London, Ont., doctor, Khurram Syed Sher, acquitted of terrorism charge

Tony Spears, QMI Agency

, Last Updated: 5:11 PM ET

OTTAWA — A London, Ont., pathologist was acquitted Tuesday of conspiring to facilitate terror.

Dr. Khurram Syed Sher is the first person accused of a terrorism offence in Canada to be acquitted at trial.

His brush with a homegrown terror cell was confined to a single, albeit lengthy, conversation he had with two alleged co-conspirators in July 2010.

“It’s been a very, very tough four years,” defence lawyer Michael Edelson said as Sher stood at his side.

“His career has been ended. He’s lost over $1 million in income...His family has left, he has reduced access to his children.”

“It’s been tragic.”

Judge Charles Hackland said Sher likely had “jihadist sympathies,” but he doubted Sher had actually agreed to join a pre-existing terror conspiracy.

“The accused, notwithstanding that he is a physician and therefore academically bright, impressed me as a quite naive, immature and inarticulate young man,” Hackland said in his decision Tuesday.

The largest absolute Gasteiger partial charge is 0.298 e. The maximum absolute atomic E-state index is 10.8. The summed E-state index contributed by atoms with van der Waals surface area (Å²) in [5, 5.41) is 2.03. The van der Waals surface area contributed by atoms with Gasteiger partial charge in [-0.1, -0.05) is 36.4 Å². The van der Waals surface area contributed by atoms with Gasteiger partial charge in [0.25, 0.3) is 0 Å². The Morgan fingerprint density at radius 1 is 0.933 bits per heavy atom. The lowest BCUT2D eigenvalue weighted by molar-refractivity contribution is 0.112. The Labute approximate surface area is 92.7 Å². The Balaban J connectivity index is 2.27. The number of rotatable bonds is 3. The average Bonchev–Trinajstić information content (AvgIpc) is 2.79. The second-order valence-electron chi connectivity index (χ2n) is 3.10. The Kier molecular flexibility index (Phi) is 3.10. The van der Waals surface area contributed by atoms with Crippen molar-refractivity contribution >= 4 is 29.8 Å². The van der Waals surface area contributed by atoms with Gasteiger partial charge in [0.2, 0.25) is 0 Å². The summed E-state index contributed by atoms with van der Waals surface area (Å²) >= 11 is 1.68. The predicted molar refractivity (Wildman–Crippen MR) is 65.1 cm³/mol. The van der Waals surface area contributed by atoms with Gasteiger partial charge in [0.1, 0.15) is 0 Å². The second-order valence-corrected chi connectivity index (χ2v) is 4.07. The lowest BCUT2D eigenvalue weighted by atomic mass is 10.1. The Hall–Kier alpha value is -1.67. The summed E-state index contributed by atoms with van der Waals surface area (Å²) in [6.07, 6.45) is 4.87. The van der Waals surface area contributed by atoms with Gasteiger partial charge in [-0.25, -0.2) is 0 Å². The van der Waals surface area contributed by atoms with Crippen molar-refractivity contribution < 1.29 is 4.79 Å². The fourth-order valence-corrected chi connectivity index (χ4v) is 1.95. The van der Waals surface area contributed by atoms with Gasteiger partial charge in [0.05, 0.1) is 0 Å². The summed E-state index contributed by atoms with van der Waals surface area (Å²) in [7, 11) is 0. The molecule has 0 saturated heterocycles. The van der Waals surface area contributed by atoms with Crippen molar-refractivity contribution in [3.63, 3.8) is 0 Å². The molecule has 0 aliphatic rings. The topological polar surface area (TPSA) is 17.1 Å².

Dr. Khurram Syed Sher walks out of the Ottawa courthouse with his lawyer, Michael Edelson after verdict. (Giuseppe Valiante/QMI Agency)

“I assess the accused as the type of person who would go with the flow and avoid debate or confrontation while a guest in the home of someone who should otherwise have been confronted.”

Edelson said Hackland got it “dead right.”

In the fateful conversation, secretly recorded by RCMP bugs, the men appeared to discuss attacking a military repatriation ceremony at Ontario’s CFB Trenton, and they capped the night with an oath to “Q and T” — which the court heard meant al- Qaida and the Taliban.

“I pledge the same,” Sher says, according a transcript of the recording. “What he said.”

By that point, however, the defence argued the evening had devolved into a farce. The men had used a dustbuster to select the leader of the alleged terror cell and the oath was replete with snorts of laughter.


Videos

Photos